Nongrandfathered group health plans must comply with an annual limit on cost-sharing, known as an out-of-pocket (OOP) maximum, which is set by the Department of Health and Human Services (HHS). This limit takes into account an employee's spending under the plan deductible, as well as co-payments and percentage-of-cost co-sharing payments, but not plan premiums.
Last December, HHS announced that for
the 2019 plan year, the OOP maximum will be $7,900 for self-only coverage and $15,800 for family coverage. In addition, the self-only OOP maximum is
applied to each covered individual, whether the individual is enrolled in self-only coverage or family coverage.
The IRS annually sets
a separate and lower OOP maximum exclusively for high-deductible health plans (HDHPs) that can be coupled with health savings accounts (HSAs), known as HSA-qualified HDHPs.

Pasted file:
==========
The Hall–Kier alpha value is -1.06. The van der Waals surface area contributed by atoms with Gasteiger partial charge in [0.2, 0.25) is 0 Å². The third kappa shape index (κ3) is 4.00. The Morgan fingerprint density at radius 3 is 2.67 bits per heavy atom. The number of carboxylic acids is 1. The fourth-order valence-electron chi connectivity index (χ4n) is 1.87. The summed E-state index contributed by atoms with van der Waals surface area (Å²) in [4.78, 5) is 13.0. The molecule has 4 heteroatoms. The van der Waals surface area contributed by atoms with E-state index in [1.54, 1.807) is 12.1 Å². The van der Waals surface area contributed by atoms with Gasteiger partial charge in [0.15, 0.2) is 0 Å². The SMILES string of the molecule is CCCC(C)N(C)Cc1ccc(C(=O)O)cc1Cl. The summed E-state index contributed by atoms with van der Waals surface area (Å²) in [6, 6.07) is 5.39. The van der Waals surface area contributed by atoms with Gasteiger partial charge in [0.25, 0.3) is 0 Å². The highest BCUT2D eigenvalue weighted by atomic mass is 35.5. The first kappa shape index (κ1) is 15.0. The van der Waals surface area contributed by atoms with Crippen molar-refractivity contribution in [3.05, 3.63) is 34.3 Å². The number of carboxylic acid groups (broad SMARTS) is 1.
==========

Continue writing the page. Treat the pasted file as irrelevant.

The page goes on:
Below are the two sets of limits for 2019 compared with 2018.
Out-of-pocket limits for ACA-compliant plans (set by HHS)
Out-of-pocket limits for HSA-qualified HDHPs (set by IRS)
Related SHRM Article:
2019 HSA Limits Rise, IRS Says,
SHRM Online Benefits, May 2018
You have successfully saved this page as a bookmark.
Please confirm that you want to proceed with deleting bookmark.
You have successfully removed bookmark.
Please log in as a SHRM member before saving bookmarks.
Please sign in as a SHRM member before saving bookmarks.
Please purchase a SHRM membership before saving bookmarks.
An error has occurred
Recommended for you
Choose from dozens of free webcasts on the most timely HR topics.
SHRM’s HR Vendor Directory contains over 10,000 companies